White v. Cleary, 020613 FED3, 12-1953

Docket Nº:12-1953
Opinion Judge:SMITH, Circuit Judge.
Party Name:TAMARA WHITE, Appellant v. JAMES CLEARY, individually and as an employee of Monmouth Regional High School District; ANTHONY D'ORIO, individually and as an employee of Monmouth Regional High School District; MONMOUTH REGIONAL HIGH SCHOOL DISTRICT; and ANDREW TEEPLE, individually and as an employee of Monmouth Regional High School District
Judge Panel:Before: SMITH, CHAGARES, and BARRY, Circuit Judges
Case Date:February 06, 2013
Court:United States Courts of Appeals, Court of Appeals for the Third Circuit

TAMARA WHITE, Appellant

v.

JAMES CLEARY, individually and as an employee of Monmouth Regional High School District; ANTHONY D'ORIO, individually and as an employee of Monmouth Regional High School District; MONMOUTH REGIONAL HIGH SCHOOL DISTRICT; and ANDREW TEEPLE, individually and as an employee of Monmouth Regional High School District

No. 12-1953

United States Court of Appeals, Third Circuit

February 6, 2013

NOT PRECEDENTIAL

Submitted Pursuant to Third Circuit L.A.R. 34.1(a) January 14, 2013

On Appeal from the United States District Court for the District of New Jersey District Court No. 3-09-cv-04324 District Judge: The Honorable Peter G. Sheridan

Before: SMITH, CHAGARES, and BARRY, Circuit Judges

OPINION

SMITH, Circuit Judge.

Tamara White appeals the District Court's grant of summary judgment on her discrimination and retaliation claims. Because no reasonable jury could find for White, we will affirm.

I

White taught social studies for nearly two decades at Monmouth Regional High School in New Jersey. She became the Falcons' varsity cheerleading coach in 1995. Although the school's athletic director viewed the untenured position as "a babysitter's job, "1 White wanted to build a competitive cheer leading program. Over the years, these opposing visions led to recurring clashes between White and the cheerleaders, their parents, and the administrators.

In 2005, the athletic director wrote a letter informing White that he would not recommend her for the coaching job in the upcoming school year. The letter listed a number of grievances—for example, White had missed an annual coaches meeting, she did not travel with the team to away games, and she prevented the cheerleaders from participating in outside activities. After receiving this letter, White agreed to resign in exchange for a positive job reference.

White was not content to remain on the sidelines. Over the next three years—in 2006, 2007, and 2008—she reapplied for the varsity coaching job. Each year, the school selected a different candidate. After her interview in 2007, the school's principal, Andrew Teeple, told White that she would get the job, but he soon withdrew the promise in an email. In the same year, White applied to be the school's affirmative-action officer. The school instead hired an untenured teacher.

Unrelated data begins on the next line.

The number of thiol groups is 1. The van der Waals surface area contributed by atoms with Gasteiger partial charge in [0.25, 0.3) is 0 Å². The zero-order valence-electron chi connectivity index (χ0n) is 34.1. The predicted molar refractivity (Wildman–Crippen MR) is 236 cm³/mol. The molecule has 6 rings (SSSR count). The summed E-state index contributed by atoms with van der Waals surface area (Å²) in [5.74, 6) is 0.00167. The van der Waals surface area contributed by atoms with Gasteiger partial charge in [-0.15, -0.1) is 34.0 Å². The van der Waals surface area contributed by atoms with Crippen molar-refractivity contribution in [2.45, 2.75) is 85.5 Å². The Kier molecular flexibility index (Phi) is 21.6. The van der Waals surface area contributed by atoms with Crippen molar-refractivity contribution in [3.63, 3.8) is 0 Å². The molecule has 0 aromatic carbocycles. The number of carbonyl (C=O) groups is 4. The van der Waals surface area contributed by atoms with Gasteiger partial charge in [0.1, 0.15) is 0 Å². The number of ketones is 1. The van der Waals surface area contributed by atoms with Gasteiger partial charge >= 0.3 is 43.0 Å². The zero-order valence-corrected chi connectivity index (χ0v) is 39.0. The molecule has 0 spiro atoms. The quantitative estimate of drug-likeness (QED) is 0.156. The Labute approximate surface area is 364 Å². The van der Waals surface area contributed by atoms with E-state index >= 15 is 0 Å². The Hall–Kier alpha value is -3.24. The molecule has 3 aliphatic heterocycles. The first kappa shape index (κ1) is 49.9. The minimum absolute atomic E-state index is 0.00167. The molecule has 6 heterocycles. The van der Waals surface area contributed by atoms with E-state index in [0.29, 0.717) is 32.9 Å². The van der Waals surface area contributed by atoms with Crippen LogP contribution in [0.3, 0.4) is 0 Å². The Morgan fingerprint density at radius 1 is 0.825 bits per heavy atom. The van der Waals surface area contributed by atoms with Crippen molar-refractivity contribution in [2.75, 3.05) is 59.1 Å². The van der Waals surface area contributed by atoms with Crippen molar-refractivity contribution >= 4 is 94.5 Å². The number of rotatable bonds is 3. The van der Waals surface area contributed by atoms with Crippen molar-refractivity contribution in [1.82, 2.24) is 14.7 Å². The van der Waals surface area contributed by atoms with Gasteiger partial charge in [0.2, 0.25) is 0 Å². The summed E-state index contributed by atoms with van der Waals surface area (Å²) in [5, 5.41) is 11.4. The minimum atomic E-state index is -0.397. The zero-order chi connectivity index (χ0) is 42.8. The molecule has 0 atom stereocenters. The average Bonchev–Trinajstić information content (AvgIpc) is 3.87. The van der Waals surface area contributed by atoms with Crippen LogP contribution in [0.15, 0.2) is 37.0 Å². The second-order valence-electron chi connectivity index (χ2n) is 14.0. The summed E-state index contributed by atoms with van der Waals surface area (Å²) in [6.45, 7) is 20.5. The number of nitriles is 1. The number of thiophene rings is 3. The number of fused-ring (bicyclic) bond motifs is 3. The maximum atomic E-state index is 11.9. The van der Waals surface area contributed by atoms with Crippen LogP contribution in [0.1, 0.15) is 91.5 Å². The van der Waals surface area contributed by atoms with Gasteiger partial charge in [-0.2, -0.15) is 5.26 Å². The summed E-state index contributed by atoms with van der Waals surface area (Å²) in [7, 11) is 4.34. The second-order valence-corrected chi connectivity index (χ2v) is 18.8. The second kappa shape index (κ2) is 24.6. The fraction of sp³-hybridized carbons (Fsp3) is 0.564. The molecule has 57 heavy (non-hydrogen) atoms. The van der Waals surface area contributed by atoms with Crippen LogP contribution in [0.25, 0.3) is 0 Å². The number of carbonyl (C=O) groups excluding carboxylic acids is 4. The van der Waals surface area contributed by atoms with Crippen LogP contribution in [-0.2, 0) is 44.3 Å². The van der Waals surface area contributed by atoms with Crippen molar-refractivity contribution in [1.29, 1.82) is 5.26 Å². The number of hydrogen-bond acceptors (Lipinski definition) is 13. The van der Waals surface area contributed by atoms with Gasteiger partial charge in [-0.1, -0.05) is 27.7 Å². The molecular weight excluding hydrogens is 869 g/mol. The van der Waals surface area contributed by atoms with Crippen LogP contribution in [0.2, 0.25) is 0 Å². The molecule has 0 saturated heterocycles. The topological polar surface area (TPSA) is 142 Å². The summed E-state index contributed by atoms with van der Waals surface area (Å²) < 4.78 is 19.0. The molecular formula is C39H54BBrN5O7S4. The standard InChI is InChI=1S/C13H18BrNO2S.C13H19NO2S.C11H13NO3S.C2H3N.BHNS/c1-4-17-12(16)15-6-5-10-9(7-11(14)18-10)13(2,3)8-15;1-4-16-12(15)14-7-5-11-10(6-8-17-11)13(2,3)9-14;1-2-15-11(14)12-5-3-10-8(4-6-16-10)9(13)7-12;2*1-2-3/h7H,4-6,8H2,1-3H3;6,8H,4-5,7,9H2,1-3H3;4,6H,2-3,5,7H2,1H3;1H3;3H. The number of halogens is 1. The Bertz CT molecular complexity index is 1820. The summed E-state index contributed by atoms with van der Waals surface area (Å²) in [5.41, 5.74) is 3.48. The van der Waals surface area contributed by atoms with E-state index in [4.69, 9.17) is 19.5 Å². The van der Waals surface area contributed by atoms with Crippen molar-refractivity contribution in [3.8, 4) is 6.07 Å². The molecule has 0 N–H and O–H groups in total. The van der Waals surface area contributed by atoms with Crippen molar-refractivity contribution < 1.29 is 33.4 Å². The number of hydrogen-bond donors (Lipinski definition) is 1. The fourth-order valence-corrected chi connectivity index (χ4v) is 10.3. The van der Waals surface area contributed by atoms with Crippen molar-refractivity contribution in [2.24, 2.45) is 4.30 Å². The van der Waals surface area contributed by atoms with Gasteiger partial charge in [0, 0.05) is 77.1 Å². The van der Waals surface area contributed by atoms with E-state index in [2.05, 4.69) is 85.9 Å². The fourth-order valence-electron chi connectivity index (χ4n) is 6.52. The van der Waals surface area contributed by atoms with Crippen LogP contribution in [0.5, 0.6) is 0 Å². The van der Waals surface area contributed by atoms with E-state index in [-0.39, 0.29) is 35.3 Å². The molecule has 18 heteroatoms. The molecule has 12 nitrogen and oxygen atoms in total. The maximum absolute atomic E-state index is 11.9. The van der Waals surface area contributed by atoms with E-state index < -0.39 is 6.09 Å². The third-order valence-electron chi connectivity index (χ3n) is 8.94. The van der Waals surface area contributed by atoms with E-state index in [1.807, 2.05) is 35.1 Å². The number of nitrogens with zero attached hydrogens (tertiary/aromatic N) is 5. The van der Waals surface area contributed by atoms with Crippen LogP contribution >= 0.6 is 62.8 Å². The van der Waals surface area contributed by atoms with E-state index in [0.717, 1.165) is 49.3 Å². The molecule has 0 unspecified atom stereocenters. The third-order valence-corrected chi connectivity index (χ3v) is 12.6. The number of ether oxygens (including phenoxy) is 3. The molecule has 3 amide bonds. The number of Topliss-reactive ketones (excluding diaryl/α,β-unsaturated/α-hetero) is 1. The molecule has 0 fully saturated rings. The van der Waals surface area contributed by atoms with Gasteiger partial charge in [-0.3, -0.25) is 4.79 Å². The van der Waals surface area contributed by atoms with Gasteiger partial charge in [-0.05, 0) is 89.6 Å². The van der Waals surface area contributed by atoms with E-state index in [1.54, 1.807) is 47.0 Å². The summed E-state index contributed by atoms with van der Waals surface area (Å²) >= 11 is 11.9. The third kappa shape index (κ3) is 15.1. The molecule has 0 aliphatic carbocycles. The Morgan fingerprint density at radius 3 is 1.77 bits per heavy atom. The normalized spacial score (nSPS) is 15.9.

White began making complaints outside the school. In the summer of 2008, White spoke at a Board of Education meeting. According to White, she complained that the cheerleading coaches received unequal pay and that the cheerleading squad received unequal funding. But according to other accounts, she merely complained about her own employment plight. In any event, she also filed a complaint with the Equal Employment Opportunity Commission.

Finally, in 2009, White turned to the federal district court. She sued Monmouth Regional High School District, Teeple, James Cleary (the superintendent), and Anthony DeOrio (the current athletic director) in the United States District Court for the District of New Jersey. She alleged four claims: (1) hostile work environment under Title VII and the New Jersey Law Against Discrimination; (2) retaliation under the First Amendment; (3) unequal pay under 29 U.S.C. § 206; and (4) retaliation under Title VII and the New Jersey Law Against Discrimination.

After filing her complaint, White applied for the junior-varsity coaching position. As before, the school selected another candidate. White maintained her suit, and at the close of discovery, the District Court granted the defendants' motion for summary judgment. White filed a timely notice of appeal.2

II

We exercise plenary review over the District Court's decision to grant summary judgment. Orvosh v. Program of Grp. Ins. for Salaried Emps. of Volkswagen of Am., 222 F.3d 123, 129 (3d Cir. 2000). We will affirm "if the movant shows that there is no genuine dispute as to any material fact and the movant is entitled to judgment as a matter of law." Fed.R.Civ.P. 56(a). A "genuine dispute" exists if a reasonable jury could find for the non moving party. Fakete v. Aetna, Inc., 308 F.3d 335, 337 (3d Cir. 2002).

III

White's central argument is that material factual disputes are unresolved. These supposed disputes include the subject of her Board testimony, the reason she was not hired as the affirmative-action officer or the varsity coach in 2007, and the reason she was not hired as the assistant coach in 2009. In her view, the disputes should have prevented summary judgment.

We begin by reminding the parties that district courts generally do not make "factual findings" at the summary-judgment stage....

To continue reading

FREE SIGN UP